These eleven spellbinding stories often focus on Israel s Mizrahi Jews, featuring mothers and children, soldiers and bohemians, lovers and best friends, all searching for their place in the world. In Tikkun, a man crosses paths with his free-spirited ex-girlfriend now a married Orthodox Jew and minutes later barely escapes tragedy. In Brit Milah, a mother travels from Israel to visit her daughter in Canada and is stunned by her grandson s upbringing. A young medic in the Israeli army bends the rules to potentially dangerous consequence in Casualties. After her mom passes away, a teenage girl comes to live with her aunt outside Tel Aviv and has her first experience with unrequited love in Say It Again, Say Something Else. And in the moving title story, two estranged sisters one whose marriage is ending, the other whose relationship is just beginning try to recapture the close bond they had as kids.
Absorbing, tender, and sharply observed, "The Best Place on Earth" infuses moments of sorrow with small moments of grace: a boy composes poetry in a bomb shelter, an old photo helps a girl make sense of her mother s rootless past. Tsabari s voice is gentle yet wise, illuminating the burdens of history, the strength of the heart, and our universal desire to belong.
Praise for "The Best Place on Earth"
It s impossible not to be awestruck by the depth and power rendered in Tsabari s stories. "Elle"
Tsabari creates complex, conflicted, prickly people you'll want to get to know better. "Kirkus Reviews "(starred review)
There s remarkable scope in Ayelet Tsabari s "The Best Place on Earth, " which interweaves stories of discrimination, loss, displacement, sex, death, religion, and a host of other issues. And yet, despite the range of viewpoints and the different facets of Israeli society explored, this is a collection that always stays intensely personal, the broader forces of history moving not merely across nations but within the souls of her beautifully conceived characters. Phil Klay, National Book Award winning author of "Redeployment"
With incredible compassion and a delicate touch, Ayelet Tsabari explores the heartbreak inherent in forming bonds, whether with another person or with a whole country. "The Best Place on Earth, " a complicated love song to Israel, is a sure-footed and stunningly skillful debut. Shelly Oria, author of "New York 1, Tel Aviv 0"
Powerful . . . brilliant . . . These stories . . . depict minorities so skillfully, with such a light and accurate touch. "The Daily Beast"
Highly recommended . . . Compelling and compassionate; Tsabari s stories] speak out from the heart of Israeli society and experiences. . . . The stories of "The Best Place on Earth" leave you wishing they wouldn t end. "The Times of Israel
This short story collection is a fiction debut for Tsabari, but it demonstrates that she is already a talented storyteller. . . . Her writing has an immediacy and power that invites readers into her characters psyches. " Publishers Weekly""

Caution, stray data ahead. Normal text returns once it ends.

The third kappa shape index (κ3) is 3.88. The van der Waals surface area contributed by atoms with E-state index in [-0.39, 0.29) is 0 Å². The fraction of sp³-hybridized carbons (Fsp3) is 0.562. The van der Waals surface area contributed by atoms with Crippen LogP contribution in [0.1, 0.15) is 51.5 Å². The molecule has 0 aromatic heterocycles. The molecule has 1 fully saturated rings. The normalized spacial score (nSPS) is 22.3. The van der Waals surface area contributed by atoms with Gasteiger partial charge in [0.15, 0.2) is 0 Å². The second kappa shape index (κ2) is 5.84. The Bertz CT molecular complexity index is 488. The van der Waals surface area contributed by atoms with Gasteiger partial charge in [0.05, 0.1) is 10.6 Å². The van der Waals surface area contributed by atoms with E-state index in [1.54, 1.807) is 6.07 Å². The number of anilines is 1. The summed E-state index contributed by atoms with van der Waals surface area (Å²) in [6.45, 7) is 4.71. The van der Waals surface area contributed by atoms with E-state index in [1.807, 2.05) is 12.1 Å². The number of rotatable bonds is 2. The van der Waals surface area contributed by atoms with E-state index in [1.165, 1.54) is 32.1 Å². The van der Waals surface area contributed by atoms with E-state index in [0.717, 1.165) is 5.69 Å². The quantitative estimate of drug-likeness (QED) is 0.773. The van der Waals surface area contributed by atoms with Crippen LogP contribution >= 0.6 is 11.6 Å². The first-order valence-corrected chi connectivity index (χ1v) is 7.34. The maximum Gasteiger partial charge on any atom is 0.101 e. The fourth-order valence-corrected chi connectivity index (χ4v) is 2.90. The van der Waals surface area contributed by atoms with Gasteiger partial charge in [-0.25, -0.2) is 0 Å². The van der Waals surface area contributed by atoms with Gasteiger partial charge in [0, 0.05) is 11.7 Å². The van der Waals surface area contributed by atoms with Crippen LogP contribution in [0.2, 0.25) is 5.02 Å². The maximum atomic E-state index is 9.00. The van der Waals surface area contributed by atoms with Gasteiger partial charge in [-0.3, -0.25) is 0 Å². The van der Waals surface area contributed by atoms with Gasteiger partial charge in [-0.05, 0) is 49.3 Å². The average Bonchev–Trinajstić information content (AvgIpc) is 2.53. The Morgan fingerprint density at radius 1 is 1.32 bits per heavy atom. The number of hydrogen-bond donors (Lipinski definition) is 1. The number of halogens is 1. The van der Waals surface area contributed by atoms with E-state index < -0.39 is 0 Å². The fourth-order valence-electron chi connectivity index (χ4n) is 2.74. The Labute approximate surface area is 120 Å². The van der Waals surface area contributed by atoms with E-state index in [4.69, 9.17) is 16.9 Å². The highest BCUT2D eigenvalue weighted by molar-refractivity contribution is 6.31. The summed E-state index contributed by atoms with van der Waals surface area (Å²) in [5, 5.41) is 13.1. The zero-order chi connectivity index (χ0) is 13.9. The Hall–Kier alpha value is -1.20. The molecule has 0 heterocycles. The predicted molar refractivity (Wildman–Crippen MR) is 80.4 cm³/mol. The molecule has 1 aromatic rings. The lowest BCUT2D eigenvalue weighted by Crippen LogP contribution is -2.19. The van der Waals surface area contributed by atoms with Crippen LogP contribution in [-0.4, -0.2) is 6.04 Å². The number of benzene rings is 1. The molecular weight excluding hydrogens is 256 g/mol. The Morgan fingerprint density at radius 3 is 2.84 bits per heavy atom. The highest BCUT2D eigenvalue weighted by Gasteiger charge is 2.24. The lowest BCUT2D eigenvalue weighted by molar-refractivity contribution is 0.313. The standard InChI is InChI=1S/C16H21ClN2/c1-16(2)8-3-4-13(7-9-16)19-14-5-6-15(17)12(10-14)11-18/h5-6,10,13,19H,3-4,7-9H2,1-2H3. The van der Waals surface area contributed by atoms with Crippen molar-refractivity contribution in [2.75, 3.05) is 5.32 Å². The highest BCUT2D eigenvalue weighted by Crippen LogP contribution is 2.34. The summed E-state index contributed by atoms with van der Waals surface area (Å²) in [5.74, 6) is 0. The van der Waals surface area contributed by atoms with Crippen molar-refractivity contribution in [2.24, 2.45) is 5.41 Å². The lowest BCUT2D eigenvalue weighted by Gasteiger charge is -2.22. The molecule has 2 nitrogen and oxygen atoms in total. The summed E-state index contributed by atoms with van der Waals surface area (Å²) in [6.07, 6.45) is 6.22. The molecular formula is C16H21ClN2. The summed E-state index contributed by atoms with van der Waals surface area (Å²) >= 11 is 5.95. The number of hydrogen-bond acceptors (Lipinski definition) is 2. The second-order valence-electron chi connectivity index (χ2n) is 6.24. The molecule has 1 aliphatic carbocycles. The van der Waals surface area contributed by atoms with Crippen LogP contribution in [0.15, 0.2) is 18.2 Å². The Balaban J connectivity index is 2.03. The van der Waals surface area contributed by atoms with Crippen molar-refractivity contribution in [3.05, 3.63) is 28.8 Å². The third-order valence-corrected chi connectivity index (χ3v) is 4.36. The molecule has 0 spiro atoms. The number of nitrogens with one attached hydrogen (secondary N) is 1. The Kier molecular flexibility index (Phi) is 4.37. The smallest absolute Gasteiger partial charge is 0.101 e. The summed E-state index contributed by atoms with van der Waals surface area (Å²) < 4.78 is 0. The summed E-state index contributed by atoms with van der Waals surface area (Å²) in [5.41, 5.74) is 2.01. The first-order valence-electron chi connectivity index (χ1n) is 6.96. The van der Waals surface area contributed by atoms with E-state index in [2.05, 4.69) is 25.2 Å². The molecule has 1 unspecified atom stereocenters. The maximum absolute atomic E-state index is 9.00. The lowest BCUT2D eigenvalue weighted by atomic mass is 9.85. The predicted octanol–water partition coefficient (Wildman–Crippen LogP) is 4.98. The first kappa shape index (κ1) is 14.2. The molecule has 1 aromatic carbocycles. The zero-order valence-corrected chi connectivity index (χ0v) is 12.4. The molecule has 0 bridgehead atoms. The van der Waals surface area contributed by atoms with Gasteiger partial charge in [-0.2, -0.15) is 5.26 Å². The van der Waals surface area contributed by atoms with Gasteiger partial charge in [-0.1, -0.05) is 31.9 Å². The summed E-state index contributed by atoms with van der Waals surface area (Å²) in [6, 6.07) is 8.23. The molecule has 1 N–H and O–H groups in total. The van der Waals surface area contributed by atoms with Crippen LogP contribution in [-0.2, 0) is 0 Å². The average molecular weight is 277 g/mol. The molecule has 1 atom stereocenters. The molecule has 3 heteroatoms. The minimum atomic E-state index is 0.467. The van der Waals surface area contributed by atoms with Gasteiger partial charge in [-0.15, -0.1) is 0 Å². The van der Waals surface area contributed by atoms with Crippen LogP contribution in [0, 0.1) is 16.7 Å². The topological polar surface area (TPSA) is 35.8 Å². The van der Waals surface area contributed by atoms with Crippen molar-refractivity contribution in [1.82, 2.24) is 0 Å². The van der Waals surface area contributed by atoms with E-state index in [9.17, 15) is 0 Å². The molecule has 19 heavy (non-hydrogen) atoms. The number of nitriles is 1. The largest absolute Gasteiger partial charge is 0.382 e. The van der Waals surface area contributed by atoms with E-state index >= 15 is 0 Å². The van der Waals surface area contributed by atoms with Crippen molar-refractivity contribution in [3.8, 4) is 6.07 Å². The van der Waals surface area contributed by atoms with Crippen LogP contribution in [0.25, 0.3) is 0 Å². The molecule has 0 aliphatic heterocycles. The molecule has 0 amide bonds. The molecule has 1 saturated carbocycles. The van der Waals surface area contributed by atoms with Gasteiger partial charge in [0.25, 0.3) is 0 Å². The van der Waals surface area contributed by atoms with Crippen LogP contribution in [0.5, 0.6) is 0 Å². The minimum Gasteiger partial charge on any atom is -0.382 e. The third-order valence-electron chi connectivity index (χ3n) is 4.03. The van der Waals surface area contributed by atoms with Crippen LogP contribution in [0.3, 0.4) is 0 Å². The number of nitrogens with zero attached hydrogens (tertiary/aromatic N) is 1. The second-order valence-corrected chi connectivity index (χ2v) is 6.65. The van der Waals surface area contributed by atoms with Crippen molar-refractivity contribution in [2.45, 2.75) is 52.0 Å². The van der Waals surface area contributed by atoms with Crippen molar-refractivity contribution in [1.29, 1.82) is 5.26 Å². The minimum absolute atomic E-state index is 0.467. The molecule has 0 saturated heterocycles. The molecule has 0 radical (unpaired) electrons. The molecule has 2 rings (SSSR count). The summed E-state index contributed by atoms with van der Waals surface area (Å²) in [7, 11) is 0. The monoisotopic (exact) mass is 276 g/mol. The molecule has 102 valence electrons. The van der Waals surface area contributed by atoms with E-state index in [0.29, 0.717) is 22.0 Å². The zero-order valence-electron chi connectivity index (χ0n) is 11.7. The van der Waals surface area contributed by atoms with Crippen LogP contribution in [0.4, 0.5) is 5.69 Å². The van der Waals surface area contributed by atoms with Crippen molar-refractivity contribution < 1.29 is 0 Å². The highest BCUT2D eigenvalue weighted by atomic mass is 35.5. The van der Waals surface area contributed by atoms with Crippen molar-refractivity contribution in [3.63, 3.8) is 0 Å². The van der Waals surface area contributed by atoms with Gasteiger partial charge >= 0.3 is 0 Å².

Publishers Weekly® Reviews
- Reviewed in: Publishers Weekly, page .
- Review Date: 2016-01-18
- Reviewer: Staff
This debut story collection daringly takes on complexities of Israeli life and its diaspora. In “Tikkun,” Lior and Natalie, once a couple, meet by chance on a Jerusalem street at the height of the second intifada. Natalie has since become devoutly Orthodox, forbidden to touch any man besides her husband; “We don’t hug, the space between us thick with past embraces, with a history of touching.” Yet when a terrorist attack occurs, their fate is altered. In “Invisible,” Tsabari gives voice to the often-marginalized members of Israel’s Filipino community in a tender love story. “Brit Milah” pits Reuma, a tradition-minded Yemeni Jewish mother against Ofra, her daughter, who has left the holy land for the cold of Canada and has defied tradition by choosing not to circumcise her son. The title story is the collection’s most ambitious and most successful. When Naomi’s marriage is in crisis, she decides to pay a visit to her sister in Canada, a place where “Vancouver was as blue as Jerusalem was golden.” But rather than being a refuge, as in the past, Naomi must adjust to Carlos, her sister’’s non-Jewish partner, and their own changed dynamic. This story—and the whole collection, for that matter—elegantly navigates the complex themes of sibling bonding, marital infidelity, and religion. Whereas David Grossman and Amos Oz have been adept at writing about a narrow segment of Israeli society, Tsabari’s first collection is rich with many stories from across all of Israel—and beyond. A remarkably assured debut. Agent: David Forrer, Inkwell Management. (Mar.)